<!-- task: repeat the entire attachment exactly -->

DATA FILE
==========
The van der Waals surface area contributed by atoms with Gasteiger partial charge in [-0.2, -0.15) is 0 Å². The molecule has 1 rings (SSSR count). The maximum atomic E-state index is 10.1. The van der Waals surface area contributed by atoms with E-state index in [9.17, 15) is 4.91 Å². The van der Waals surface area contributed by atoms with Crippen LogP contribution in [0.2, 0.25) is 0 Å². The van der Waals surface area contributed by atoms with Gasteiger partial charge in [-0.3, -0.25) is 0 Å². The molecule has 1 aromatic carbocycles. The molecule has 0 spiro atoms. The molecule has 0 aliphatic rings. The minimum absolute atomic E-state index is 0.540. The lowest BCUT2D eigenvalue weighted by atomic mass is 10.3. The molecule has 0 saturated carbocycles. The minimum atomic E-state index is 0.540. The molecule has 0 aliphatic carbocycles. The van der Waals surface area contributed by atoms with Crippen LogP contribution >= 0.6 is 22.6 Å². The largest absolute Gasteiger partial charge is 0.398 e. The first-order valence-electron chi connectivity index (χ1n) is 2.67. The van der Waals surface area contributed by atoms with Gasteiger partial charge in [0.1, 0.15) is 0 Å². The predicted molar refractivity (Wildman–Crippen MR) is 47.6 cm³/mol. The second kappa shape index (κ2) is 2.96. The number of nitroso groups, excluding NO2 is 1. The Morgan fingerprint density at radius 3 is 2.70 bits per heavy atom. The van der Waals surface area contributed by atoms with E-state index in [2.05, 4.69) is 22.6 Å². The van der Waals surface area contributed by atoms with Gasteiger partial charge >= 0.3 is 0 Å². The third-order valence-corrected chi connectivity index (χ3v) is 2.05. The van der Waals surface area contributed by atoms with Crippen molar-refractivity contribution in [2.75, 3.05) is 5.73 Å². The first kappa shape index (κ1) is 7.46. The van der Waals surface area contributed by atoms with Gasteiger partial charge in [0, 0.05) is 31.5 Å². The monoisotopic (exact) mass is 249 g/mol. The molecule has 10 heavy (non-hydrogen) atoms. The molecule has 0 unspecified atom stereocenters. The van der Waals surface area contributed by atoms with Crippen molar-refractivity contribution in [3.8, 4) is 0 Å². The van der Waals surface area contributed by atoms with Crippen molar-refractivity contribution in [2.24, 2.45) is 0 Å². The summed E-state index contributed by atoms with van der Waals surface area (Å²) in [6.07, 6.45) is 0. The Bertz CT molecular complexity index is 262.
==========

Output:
The van der Waals surface area contributed by atoms with Gasteiger partial charge in [-0.2, -0.15) is 0 Å². The molecule has 1 rings (SSSR count). The maximum atomic E-state index is 10.1. The van der Waals surface area contributed by atoms with E-state index in [9.17, 15) is 4.91 Å². The van der Waals surface area contributed by atoms with Crippen LogP contribution in [0.2, 0.25) is 0 Å². The van der Waals surface area contributed by atoms with Gasteiger partial charge in [-0.3, -0.25) is 0 Å². The molecule has 1 aromatic carbocycles. The molecule has 0 spiro atoms. The molecule has 0 aliphatic rings. The minimum absolute atomic E-state index is 0.540. The lowest BCUT2D eigenvalue weighted by atomic mass is 10.3. The molecule has 0 saturated carbocycles. The minimum atomic E-state index is 0.540. The molecule has 0 aliphatic carbocycles. The van der Waals surface area contributed by atoms with Crippen LogP contribution >= 0.6 is 22.6 Å². The largest absolute Gasteiger partial charge is 0.398 e. The first-order valence-electron chi connectivity index (χ1n) is 2.67. The van der Waals surface area contributed by atoms with Gasteiger partial charge in [0.1, 0.15) is 0 Å². The predicted molar refractivity (Wildman–Crippen MR) is 47.6 cm³/mol. The second kappa shape index (κ2) is 2.96. The number of nitroso groups, excluding NO2 is 1. The Morgan fingerprint density at radius 3 is 2.70 bits per heavy atom. The van der Waals surface area contributed by atoms with E-state index in [2.05, 4.69) is 22.6 Å². The van der Waals surface area contributed by atoms with Gasteiger partial charge >= 0.3 is 0 Å². The third-order valence-corrected chi connectivity index (χ3v) is 2.05. The van der Waals surface area contributed by atoms with Crippen molar-refractivity contribution in [2.75, 3.05) is 5.73 Å². The first kappa shape index (κ1) is 7.46. The van der Waals surface area contributed by atoms with Gasteiger partial charge in [0, 0.05) is 31.5 Å². The monoisotopic (exact) mass is 249 g/mol. The molecule has 10 heavy (non-hydrogen) atoms. The molecule has 0 unspecified atom stereocenters. The van der Waals surface area contributed by atoms with Crippen molar-refractivity contribution in [3.8, 4) is 0 Å². The van der Waals surface area contributed by atoms with Crippen molar-refractivity contribution in [2.24, 2.45) is 0 Å². The summed E-state index contributed by atoms with van der Waals surface area (Å²) in [6.07, 6.45) is 0. The Bertz CT molecular complexity index is 262.